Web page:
Here are some Rust crates or projects I either wrote or worked on enough to be one of the maintainers. It doesn’t count stuff I wrote for work, unless it really feels like “mine” (which means just ffi-support, really).

See also:,, …


Every so often I miss game development, and really feel the itch to get in there with some good ol’ math and computational geometry. This is where I go. Some features:

  • Working 3D physics code that
    • Supports rigidbody collisions of anything that can be made up by a list of convex polyhedra.
    • Uses a fancy immediate-mode API that eventually I had hoped to make into something vaguely declarative (imagine: React-but-for-3d-scenes).
    • The immediate mode API made it really annoying to implement a good broad-phase so it doesn’t have one. (Look, it’s my project, I get to make the call that I’m only doing the fun bits)
  • Working 3D collision detection code (Obvious given the first one).
    • The algorithms it uses are GJK for detecting collisions and a slightly-modified EPA for producing the response.
    • Works pretty well, and uses SIMD accelerated code for finding the support point.
    • I found out that somehow collision detection driver loop (e.g. the non-SIMD part) spends 30% of it’s time in memcpy!? I need to get back and fix this…
  • A implementation of 3D convex-hull, with support for producing an approximated hull with no more than N vertices
    • Uses a greedy algorithm I stole shamelessly after seeing it in bullet3d and being enchanted by its simplicity.
    • My implementation is worse under most metrics, but it’s mine (and also it’s useful for EPA).
  • A implementation of constructive-solid-geometry operations (e.g. shape booleans).
    • This is buggy. I have a proof of why it should be correct, and yet it’s buggy 😭.
  • A half-edge/wing-edge mesh data structure
    • Uses indices to avoid the hairy maze of pointers you often see.
    • Might be where the bug in the CSG code lies but I suspect it’s either the BSP or in the math behind my so-called “proof of correctness”.
  • Honestly probably some other weird shit, I really threw whatever I wanted in here without concern for it having a sane feature-set.

This one isn’t actually published on because some parts are buggy, others are unreasonably slow, and others still suffer from dubious design decisions. It’s a lot of fun to hack on, though.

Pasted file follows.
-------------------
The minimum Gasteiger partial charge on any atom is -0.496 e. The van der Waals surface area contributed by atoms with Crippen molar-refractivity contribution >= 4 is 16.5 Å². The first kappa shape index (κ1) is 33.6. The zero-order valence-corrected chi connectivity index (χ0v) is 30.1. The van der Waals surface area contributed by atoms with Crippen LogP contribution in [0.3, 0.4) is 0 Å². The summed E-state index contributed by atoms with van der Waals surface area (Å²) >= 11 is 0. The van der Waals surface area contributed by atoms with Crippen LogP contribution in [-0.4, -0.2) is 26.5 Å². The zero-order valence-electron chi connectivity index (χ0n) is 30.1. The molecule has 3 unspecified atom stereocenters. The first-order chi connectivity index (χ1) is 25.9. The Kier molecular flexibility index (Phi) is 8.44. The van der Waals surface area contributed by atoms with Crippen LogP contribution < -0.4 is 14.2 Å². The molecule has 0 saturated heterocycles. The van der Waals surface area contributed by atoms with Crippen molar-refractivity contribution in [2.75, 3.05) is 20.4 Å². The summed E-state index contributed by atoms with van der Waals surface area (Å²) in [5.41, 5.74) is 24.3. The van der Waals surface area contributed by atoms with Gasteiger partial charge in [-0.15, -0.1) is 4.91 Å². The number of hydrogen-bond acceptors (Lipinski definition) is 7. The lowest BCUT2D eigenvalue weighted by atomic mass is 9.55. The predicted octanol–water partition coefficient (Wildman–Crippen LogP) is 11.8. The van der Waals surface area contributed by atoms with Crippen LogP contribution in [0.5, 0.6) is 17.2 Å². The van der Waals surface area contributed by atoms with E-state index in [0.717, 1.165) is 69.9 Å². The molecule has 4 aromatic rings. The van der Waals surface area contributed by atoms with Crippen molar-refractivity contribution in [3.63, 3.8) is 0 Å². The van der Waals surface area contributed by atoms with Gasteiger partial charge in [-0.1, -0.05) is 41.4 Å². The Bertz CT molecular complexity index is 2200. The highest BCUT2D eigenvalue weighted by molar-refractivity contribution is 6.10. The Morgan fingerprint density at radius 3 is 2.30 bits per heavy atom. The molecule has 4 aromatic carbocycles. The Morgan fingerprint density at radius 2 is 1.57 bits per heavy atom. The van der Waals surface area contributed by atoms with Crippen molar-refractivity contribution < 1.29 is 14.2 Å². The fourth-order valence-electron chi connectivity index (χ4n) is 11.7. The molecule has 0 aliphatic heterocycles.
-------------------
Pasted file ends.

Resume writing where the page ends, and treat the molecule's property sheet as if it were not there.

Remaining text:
rusqlite / libsqlite3-sys

This started out as a thing I would poke for work, and now I’m a co-maintainer of it. It has a lot of warts on it’s API, and maybe I’ll write about them at some point, but I hope to fix them.


This is a thin-pointer reference counted string type. It can be constructed from a string literal for nearly zero cost (const-compatible, no allocations, clone/drop of the literal-based ArcStrs don’t even need to perform atomic operations).

const AMAZING: ArcStr = arcstr::literal!("amazing constant");
assert_eq!(AMAZING, "amazing constant");

let wow: ArcStr = arcstr::literal!("Wow!");
assert_eq!("Wow!", wow);

It’s one of my most recent (uh, as of 8/2020) projects, but I like it a lot.

I’m particularly proud of it’s testing: - It has 95% test coverage (haven’t tested a couple fatal error cases like OOM or refcount overflow, but the handling for those is “abort”…). - It runs its tests under checkers like miri, Address Sanitizer, Memory Sanitizer, and Thread Sanitizer. - It has a (smaller than I’d like but you have to stop somewhere) loom-based verification harness. - And it tests on Linux (both 64-bit and 32-bit x86), macOS, Windows (both MSVC and GNU toolchains), 32 and 64-bit ARM, and 64-bit MIPS (which is the easiest big-endian target available). Much of the weird platforms run via cross (e.g. qemu). - This is clearly overkill, but I kinda want to reuse the .github/workflows/ci.yml moving forward.

The tests really put github actions to work. Can’t believe they let me do this for free!